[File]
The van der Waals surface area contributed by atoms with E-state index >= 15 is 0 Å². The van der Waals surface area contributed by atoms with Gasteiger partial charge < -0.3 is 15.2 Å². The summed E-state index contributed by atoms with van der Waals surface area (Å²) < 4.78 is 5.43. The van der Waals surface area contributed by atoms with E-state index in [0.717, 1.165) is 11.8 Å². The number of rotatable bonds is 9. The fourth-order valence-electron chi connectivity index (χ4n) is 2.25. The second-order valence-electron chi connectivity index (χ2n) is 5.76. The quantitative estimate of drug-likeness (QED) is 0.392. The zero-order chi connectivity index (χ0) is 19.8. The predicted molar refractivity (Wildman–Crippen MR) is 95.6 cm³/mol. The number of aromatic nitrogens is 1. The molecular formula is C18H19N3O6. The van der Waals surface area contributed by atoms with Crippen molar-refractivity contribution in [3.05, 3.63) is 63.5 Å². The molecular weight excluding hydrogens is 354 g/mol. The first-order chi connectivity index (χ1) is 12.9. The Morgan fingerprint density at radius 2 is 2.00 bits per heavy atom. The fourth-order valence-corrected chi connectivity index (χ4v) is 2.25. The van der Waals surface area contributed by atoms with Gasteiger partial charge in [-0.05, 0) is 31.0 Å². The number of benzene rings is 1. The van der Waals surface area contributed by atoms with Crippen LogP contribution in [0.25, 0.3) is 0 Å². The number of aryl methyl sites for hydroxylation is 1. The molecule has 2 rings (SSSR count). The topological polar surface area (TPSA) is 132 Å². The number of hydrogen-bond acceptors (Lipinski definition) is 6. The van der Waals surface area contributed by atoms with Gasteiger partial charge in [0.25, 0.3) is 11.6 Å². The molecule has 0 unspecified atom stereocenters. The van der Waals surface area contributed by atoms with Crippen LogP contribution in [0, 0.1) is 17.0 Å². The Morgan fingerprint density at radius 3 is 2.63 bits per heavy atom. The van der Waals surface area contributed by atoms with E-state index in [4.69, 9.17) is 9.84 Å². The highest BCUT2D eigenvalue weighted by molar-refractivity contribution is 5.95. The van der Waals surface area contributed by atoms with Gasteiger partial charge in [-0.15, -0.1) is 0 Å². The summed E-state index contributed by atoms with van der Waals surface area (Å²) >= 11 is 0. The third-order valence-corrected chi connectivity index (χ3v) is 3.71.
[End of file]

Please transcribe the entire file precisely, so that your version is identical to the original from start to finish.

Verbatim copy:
The van der Waals surface area contributed by atoms with E-state index >= 15 is 0 Å². The van der Waals surface area contributed by atoms with Gasteiger partial charge < -0.3 is 15.2 Å². The summed E-state index contributed by atoms with van der Waals surface area (Å²) < 4.78 is 5.43. The van der Waals surface area contributed by atoms with E-state index in [0.717, 1.165) is 11.8 Å². The number of rotatable bonds is 9. The fourth-order valence-electron chi connectivity index (χ4n) is 2.25. The second-order valence-electron chi connectivity index (χ2n) is 5.76. The quantitative estimate of drug-likeness (QED) is 0.392. The zero-order chi connectivity index (χ0) is 19.8. The predicted molar refractivity (Wildman–Crippen MR) is 95.6 cm³/mol. The number of aromatic nitrogens is 1. The molecular formula is C18H19N3O6. The van der Waals surface area contributed by atoms with Crippen molar-refractivity contribution in [3.05, 3.63) is 63.5 Å². The molecular weight excluding hydrogens is 354 g/mol. The first-order chi connectivity index (χ1) is 12.9. The Morgan fingerprint density at radius 2 is 2.00 bits per heavy atom. The fourth-order valence-corrected chi connectivity index (χ4v) is 2.25. The van der Waals surface area contributed by atoms with Gasteiger partial charge in [-0.05, 0) is 31.0 Å². The number of benzene rings is 1. The van der Waals surface area contributed by atoms with Crippen LogP contribution in [0.25, 0.3) is 0 Å². The number of aryl methyl sites for hydroxylation is 1. The molecule has 2 rings (SSSR count). The topological polar surface area (TPSA) is 132 Å². The number of hydrogen-bond acceptors (Lipinski definition) is 6. The van der Waals surface area contributed by atoms with Gasteiger partial charge in [0.25, 0.3) is 11.6 Å². The molecule has 0 unspecified atom stereocenters. The van der Waals surface area contributed by atoms with Crippen LogP contribution in [0, 0.1) is 17.0 Å². The Morgan fingerprint density at radius 3 is 2.63 bits per heavy atom. The van der Waals surface area contributed by atoms with E-state index in [4.69, 9.17) is 9.84 Å². The highest BCUT2D eigenvalue weighted by molar-refractivity contribution is 5.95. The van der Waals surface area contributed by atoms with Gasteiger partial charge in [-0.15, -0.1) is 0 Å². The summed E-state index contributed by atoms with van der Waals surface area (Å²) >= 11 is 0. The third-order valence-corrected chi connectivity index (χ3v) is 3.71.